How to Make Your Small Condo Investment Feel Larger for Potential Renters or Buyers
For those investors in either the fix and flip and rental property spaces, purchasing a condo as an investment property can be a lucrative way to break into a more expensive market. This is particularly true in areas with a smaller market of traditional houses and a higher volume of apartments and condos.
With lower prices and easier access in some metro areas, a condo seems like a great place to start or expand a portfolio for many investors. However, a smaller size can be limiting. Not all buyers and renters are willing to compromise with a little space, even in spite of other amazing amenities. This can be a turn-off even in places with historically high housing costs, particularly if there are other units available in the area at similar prices with slightly more room.
Staging a smaller home properly can make a huge difference in how it is perceived. These strategies can make your small condo investment look larger for potential renters or buyers, making it easier for you to turn a profit with a higher price tag.
Why Purchase a Smaller Property?
Small condos can be a great investment under the right circumstances, but it’s prudent for investors to know where a smaller property factors in before moving forward. A lower price tag may seem like a stellar way to build a portfolio without the costs of a larger single-family home, but investors need to be aware of the drawbacks.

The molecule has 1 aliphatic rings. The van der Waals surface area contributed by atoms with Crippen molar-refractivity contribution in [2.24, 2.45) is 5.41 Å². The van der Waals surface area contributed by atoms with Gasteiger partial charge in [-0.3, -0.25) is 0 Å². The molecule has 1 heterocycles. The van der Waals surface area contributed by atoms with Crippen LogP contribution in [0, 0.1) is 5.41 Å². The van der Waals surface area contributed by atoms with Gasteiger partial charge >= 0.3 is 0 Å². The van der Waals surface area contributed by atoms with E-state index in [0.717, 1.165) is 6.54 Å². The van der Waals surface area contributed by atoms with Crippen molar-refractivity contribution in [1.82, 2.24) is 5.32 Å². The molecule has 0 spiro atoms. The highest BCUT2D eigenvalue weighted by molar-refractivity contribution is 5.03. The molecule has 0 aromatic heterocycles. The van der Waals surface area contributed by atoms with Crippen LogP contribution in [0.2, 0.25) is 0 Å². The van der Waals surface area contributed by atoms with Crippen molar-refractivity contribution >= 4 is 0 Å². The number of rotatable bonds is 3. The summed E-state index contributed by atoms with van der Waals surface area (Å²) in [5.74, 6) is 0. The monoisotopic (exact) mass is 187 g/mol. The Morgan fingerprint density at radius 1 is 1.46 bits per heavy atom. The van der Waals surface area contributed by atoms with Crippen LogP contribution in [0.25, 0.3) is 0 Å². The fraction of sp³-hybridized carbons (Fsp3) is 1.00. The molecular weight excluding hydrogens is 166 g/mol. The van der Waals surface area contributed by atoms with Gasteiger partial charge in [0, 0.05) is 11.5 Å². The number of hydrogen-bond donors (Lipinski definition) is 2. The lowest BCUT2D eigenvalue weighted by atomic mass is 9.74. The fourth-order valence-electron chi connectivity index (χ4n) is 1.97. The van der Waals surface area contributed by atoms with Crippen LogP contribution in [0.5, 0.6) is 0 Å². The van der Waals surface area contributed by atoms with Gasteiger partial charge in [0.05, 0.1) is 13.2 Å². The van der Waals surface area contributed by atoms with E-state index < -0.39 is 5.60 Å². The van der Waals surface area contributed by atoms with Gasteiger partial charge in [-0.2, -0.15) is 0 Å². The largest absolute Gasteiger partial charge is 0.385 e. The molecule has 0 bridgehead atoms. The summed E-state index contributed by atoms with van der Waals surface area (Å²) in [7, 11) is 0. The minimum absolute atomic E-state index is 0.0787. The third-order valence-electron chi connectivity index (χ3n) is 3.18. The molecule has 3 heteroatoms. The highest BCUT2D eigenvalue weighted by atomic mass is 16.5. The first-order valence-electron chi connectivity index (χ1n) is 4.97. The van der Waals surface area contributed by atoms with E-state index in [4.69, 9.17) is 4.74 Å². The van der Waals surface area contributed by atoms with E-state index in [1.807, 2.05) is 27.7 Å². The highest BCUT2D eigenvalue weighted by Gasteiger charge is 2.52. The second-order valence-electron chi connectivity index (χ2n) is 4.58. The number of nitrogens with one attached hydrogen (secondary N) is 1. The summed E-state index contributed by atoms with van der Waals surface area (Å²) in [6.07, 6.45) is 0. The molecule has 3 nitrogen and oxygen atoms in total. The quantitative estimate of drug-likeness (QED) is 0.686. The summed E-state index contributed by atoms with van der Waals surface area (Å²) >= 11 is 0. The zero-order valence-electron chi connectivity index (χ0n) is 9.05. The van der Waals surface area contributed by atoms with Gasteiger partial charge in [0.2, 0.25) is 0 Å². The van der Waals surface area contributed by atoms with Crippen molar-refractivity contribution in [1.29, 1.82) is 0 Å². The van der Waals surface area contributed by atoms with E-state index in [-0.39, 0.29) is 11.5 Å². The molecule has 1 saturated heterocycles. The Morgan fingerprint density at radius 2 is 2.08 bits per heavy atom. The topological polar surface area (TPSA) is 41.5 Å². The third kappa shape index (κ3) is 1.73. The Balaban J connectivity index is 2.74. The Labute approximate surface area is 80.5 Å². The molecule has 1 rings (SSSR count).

In many situations, however, purchasing a smaller condo property can be an excellent option. The benefits of buying a smaller investment space for the right investor include:
- Increased opportunity for diversification: For investors who want a large portfolio of either varying property types or to add to a collection of local condos, a smaller and more affordable space can make it easy to expand.
- Opportunities in high cost property market: In cities like San Francisco and Los Angeles, many potential renters and buyers are comfortable living in smaller spaces. In this kind of market, a small space isn’t a significant detriment and there may not be any negative effects to a purchase.
- Reduced costs to renovate: Large homes can be extremely expensive to renovate, especially when they are notably out of date or in need of significant repairs. This is not the case for small condos; not only are repairs generally far more affordable but it is much easier to accurately estimate repair costs in a smaller space.
- Faster timeline to rent or flip: Small spaces usually need far less work. This means you can make renovations on a shorter timeline for an expedited time to market.
For investors who understand the challenges of purchasing a smaller property and find that the benefits outweigh the potential downsides, moving forward with a smaller space can be a great way to get ahead.
Making a Small Space Feel Larger
Buying a small condo can be affordable to finance and renovate, but there’s no way around it: many buyers and renters like spacious homes. However, there are plenty of steps investors can take to make a small space feel light, airy, and open, helping potential homeowners or renters to imagine a comfortable life within.
Stage the Unit
Some investors see staging as a waste of time and money that can stifle the creative vision of a prospective tenant. However, in a small space, furniture can actually be a benefit because it illustrates exactly what will fit.